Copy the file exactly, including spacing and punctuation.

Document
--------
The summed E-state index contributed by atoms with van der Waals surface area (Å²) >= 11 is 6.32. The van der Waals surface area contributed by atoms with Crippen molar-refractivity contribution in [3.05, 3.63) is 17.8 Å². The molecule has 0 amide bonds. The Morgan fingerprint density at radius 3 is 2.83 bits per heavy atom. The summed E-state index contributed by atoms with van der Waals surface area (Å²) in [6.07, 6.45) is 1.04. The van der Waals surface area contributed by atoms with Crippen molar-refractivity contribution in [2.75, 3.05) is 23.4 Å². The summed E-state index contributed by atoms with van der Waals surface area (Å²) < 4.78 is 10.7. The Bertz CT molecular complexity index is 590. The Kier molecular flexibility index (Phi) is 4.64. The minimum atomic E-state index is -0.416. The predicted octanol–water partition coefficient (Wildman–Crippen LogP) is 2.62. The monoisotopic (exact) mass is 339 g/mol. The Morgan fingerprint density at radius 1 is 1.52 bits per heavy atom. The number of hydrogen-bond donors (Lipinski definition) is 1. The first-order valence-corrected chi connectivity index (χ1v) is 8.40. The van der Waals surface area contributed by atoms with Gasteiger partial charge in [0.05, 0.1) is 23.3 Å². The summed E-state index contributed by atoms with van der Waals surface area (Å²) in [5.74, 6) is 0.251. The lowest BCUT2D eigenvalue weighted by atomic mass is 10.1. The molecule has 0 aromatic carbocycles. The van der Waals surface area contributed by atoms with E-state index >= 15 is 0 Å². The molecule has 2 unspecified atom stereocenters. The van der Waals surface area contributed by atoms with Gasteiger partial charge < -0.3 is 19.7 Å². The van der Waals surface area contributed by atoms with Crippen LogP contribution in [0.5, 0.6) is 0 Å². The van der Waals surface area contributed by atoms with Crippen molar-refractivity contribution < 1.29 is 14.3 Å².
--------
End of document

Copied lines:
The summed E-state index contributed by atoms with van der Waals surface area (Å²) >= 11 is 6.32. The van der Waals surface area contributed by atoms with Crippen molar-refractivity contribution in [3.05, 3.63) is 17.8 Å². The molecule has 0 amide bonds. The Morgan fingerprint density at radius 3 is 2.83 bits per heavy atom. The summed E-state index contributed by atoms with van der Waals surface area (Å²) in [6.07, 6.45) is 1.04. The van der Waals surface area contributed by atoms with Crippen molar-refractivity contribution in [2.75, 3.05) is 23.4 Å². The summed E-state index contributed by atoms with van der Waals surface area (Å²) < 4.78 is 10.7. The Bertz CT molecular complexity index is 590. The Kier molecular flexibility index (Phi) is 4.64. The minimum atomic E-state index is -0.416. The predicted octanol–water partition coefficient (Wildman–Crippen LogP) is 2.62. The monoisotopic (exact) mass is 339 g/mol. The Morgan fingerprint density at radius 1 is 1.52 bits per heavy atom. The number of hydrogen-bond donors (Lipinski definition) is 1. The first-order valence-corrected chi connectivity index (χ1v) is 8.40. The van der Waals surface area contributed by atoms with Gasteiger partial charge in [0.05, 0.1) is 23.3 Å². The summed E-state index contributed by atoms with van der Waals surface area (Å²) in [5.74, 6) is 0.251. The lowest BCUT2D eigenvalue weighted by atomic mass is 10.1. The molecule has 0 aromatic carbocycles. The van der Waals surface area contributed by atoms with E-state index >= 15 is 0 Å². The molecule has 2 unspecified atom stereocenters. The van der Waals surface area contributed by atoms with Gasteiger partial charge < -0.3 is 19.7 Å². The van der Waals surface area contributed by atoms with Crippen LogP contribution in [0.5, 0.6) is 0 Å². The van der Waals surface area contributed by atoms with Crippen molar-refractivity contribution < 1.29 is 14.3 Å².